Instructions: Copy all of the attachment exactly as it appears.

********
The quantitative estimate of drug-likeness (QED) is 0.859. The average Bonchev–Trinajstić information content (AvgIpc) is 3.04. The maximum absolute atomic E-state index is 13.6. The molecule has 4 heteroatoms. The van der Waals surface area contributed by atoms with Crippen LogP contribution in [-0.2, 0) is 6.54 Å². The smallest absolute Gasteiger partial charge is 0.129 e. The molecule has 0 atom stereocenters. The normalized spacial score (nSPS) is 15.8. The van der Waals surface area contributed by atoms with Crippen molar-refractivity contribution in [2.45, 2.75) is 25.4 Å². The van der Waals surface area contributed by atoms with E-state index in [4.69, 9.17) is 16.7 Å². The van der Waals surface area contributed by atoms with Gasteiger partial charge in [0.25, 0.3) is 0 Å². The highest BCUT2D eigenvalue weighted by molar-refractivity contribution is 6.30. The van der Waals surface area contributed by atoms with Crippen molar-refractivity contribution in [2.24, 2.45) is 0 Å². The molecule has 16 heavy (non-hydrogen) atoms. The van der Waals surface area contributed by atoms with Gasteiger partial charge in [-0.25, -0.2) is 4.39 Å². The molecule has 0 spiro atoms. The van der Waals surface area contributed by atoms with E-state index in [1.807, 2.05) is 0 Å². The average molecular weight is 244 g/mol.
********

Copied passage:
The quantitative estimate of drug-likeness (QED) is 0.859. The average Bonchev–Trinajstić information content (AvgIpc) is 3.04. The maximum absolute atomic E-state index is 13.6. The molecule has 4 heteroatoms. The van der Waals surface area contributed by atoms with Crippen LogP contribution in [-0.2, 0) is 6.54 Å². The smallest absolute Gasteiger partial charge is 0.129 e. The molecule has 0 atom stereocenters. The normalized spacial score (nSPS) is 15.8. The van der Waals surface area contributed by atoms with Crippen molar-refractivity contribution in [2.45, 2.75) is 25.4 Å². The van der Waals surface area contributed by atoms with E-state index in [4.69, 9.17) is 16.7 Å². The van der Waals surface area contributed by atoms with Gasteiger partial charge in [0.25, 0.3) is 0 Å². The highest BCUT2D eigenvalue weighted by molar-refractivity contribution is 6.30. The van der Waals surface area contributed by atoms with Crippen molar-refractivity contribution in [2.24, 2.45) is 0 Å². The molecule has 16 heavy (non-hydrogen) atoms. The van der Waals surface area contributed by atoms with Gasteiger partial charge in [-0.25, -0.2) is 4.39 Å². The molecule has 0 spiro atoms. The van der Waals surface area contributed by atoms with E-state index in [1.807, 2.05) is 0 Å². The average molecular weight is 244 g/mol.